Unfolding A Success Mantra
In the days since May 16th when Narendra Modi and his Bharatiya Janata Party (BJP) stormed to victory in India’s general election much commentary has wrestled with the idea of history. Most commentators seem to agree that May 2014 marks an historic moment. One reason is the scale of Narendra Modi’s landslide victory, which scooped up 282 seats for the BJP and thus an absolute majority in parliament. That is first time since 1984 that any party has won a majority for itself. It is also the first time ever that a party other than Congress has done so. Conversely, the defeat for Congress is far worse than anything in its long history of dominating Indian politics: it won fewer than a sixth the seats of its rival, getting just 44. Yet the size of Mr Modi’s victory, and Congress’s defeat, tells only part of the dramatic story. The immense dissatisfaction with Congress was undeniable. Voters were unhappy with high inflation, slowing growth, weak leadership, corruption and much more. Such voter grumpiness, usually summed up as “anti-incumbency”, is all but inevitable for a party that had been in power for a decade. That suggests an important shift in Indian politics. The BJP did extraordinarily well because it approached the election in a far more professional, strategic and efficient way than its rivals. The methods it employed were modern, and the skill at which Mr Modi and his fellow leaders conducted their campaigns rivalled the sort of performances put in by American presidential contenders. The BJP’s roadshows and rallies, the door-knocking by volunteers, the influence on India’s press and television channels, the ability to set the agenda of discussion, all went to making the election a remarkably one-sided affair.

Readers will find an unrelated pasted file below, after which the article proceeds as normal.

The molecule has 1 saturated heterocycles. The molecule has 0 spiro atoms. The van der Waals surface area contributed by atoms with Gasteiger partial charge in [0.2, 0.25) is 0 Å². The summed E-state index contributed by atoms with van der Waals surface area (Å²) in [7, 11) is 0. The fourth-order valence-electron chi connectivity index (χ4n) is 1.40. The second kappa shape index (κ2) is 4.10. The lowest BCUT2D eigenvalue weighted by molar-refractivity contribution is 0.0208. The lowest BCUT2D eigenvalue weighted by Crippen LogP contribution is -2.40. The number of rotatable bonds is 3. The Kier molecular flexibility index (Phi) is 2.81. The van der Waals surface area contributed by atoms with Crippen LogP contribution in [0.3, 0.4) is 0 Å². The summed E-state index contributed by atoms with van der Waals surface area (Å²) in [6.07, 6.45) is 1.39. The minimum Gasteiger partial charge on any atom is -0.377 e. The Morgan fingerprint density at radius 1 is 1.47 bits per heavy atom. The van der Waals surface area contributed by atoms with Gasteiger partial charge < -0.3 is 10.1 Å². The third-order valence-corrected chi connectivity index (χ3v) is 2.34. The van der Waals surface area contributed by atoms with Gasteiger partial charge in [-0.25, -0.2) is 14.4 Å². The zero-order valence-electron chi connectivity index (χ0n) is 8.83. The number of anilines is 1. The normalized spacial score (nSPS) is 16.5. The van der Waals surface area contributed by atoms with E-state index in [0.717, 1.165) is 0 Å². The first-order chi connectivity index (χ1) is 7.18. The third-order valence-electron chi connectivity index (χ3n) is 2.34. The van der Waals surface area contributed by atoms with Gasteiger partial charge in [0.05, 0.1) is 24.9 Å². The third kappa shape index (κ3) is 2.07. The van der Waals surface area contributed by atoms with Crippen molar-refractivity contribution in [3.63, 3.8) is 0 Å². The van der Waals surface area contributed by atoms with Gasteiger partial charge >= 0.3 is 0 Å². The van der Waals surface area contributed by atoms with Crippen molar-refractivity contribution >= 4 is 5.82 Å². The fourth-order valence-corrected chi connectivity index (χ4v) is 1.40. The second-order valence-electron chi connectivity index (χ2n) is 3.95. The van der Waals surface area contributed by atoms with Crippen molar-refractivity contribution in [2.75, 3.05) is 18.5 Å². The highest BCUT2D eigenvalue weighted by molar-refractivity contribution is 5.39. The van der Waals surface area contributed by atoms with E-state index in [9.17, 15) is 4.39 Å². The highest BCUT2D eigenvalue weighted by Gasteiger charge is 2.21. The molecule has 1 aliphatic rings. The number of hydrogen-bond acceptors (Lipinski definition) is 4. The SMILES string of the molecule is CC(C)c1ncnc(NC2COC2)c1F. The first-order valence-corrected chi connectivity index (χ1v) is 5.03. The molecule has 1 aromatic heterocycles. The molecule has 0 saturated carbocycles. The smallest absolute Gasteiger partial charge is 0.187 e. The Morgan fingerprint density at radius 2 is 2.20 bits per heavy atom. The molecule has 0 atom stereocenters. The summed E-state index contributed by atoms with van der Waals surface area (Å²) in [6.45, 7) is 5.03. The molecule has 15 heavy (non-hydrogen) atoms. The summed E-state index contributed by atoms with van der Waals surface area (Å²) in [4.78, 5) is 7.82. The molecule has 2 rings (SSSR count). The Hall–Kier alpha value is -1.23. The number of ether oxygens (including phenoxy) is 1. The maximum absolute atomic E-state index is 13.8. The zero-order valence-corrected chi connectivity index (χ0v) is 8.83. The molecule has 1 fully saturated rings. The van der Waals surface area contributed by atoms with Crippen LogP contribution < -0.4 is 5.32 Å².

This book is a personal, partisan and superbly perceptive narrative of now the dice rolled in the four months leading up to 16 May 2014. Harish Khare—journalist, columnist, scholar and former media advisor to former Prime Minister Manmohan Singh—provides an honest, impassioned record of India’s greatest democratic exercise.
Through a meticulous account of what he saw, heard and read during this time, Khare elucidates now the different political stakeholders kneaded into their day-to-day campaign rhetoric the latent cultural angst, economic anxieties and political expectations of a nation that has changed irrevocably over the past decade, to persuade the Indian voter to cast a decisive vote. From the brilliant and flexible campaign pitch made by the BIP to the jaded and outdated Congress rhetoric, from openly expressed middle-class aspirations to rural India’s resurgent hopes, and from communal polarization to shifting caste equations, How Modi Won It provides brilliant insight into and an incisive assessment of one of the most memorable elections in the country’s history.
By Nilabh Krishna